First, thank you all for your recent comments.
I haven't had the energy or focus to answer them in the timely manner to which I'm accustomed. I just haven't been at the computer much these past few days.
I'm not going to try to describe all of the recent events and feelings in perfect chronological order.
It has been a mishmash of emotions, and I suppose this post will reflect that ...
On Thursday, I met with one of my surgeons -- my first surgeon, actually. We were discussing palliative care as my illness enters its final stages. He joined in consensus with my other surgeons and doctors that I have just months at this point.
I have been experiencing excruciating pain recently in both legs, from just below the knees down to the ankles. The pain, tolerable during the day for the most part, hurt so much that I had been unable to sleep for several nights and was suffering for it. The surgeon on Thursday prescribed Percoset, which helps a lot but sometimes takes longer than I would like to take effect. I don't think I would be able to cope without it.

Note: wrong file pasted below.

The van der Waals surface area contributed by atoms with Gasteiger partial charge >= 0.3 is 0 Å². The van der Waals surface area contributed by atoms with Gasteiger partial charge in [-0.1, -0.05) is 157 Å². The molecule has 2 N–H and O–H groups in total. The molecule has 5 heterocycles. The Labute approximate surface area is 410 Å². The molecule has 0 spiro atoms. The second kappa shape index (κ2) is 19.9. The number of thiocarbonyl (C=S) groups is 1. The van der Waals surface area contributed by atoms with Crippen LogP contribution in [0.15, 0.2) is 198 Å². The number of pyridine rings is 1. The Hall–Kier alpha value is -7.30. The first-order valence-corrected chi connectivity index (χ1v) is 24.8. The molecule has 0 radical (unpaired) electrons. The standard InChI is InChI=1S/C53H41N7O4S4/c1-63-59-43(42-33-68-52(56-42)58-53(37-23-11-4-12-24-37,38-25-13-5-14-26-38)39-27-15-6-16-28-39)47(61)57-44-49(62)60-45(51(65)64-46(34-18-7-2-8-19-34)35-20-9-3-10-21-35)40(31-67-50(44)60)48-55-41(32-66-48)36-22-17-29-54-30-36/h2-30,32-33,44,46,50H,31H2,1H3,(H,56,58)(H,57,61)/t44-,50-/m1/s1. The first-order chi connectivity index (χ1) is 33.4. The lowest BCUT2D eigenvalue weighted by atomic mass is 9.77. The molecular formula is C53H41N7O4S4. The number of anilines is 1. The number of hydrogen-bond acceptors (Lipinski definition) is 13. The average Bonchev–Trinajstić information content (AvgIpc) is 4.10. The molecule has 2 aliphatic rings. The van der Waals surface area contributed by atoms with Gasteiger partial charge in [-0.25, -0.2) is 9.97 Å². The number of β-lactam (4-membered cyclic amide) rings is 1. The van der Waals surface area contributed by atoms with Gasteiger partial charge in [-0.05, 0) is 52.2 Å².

The painkiller prescription brought me face to face with an issue I had been reluctant to confront. I want to preserve my natural state of mind, such as it is, to the greatest extent possible. That is, I want to be aware of what's going on around me and inside me. I was worried that narcotic painkillers would dull this awareness, and this nearly lifelong fear was keeping me from doing the right thing. But I don't want to be in pain, and I need my sleep. So, I'm taking Percoset without hesitation.
A dear friend in Kyoto admonished me during a visit there four years ago that I should let flexibility become my most important weapon. She said it would help me confront this illness and adapt to it, rather than become mentally, spiritually and physically rigid to the breaking point. I see that she is right.
Given that toxic levels of calcium in the bloodstream can have far-reaching effects on a person's brain chemistry, I consider myself pretty blessed to have my faculties at this point. So, I think I should try to enjoy them pain-free.
As my aches and pains increase, it's amazing how quickly stoicism flees my body.
There are no brownie points in being a martyr.
I'm finding it difficult to live on my own now -- coping with the stairway to my apartment while carrying laundry or groceries, trying to keep the place clean and so on. My doctors are imploring me to be careful because a fall could be catastrophic.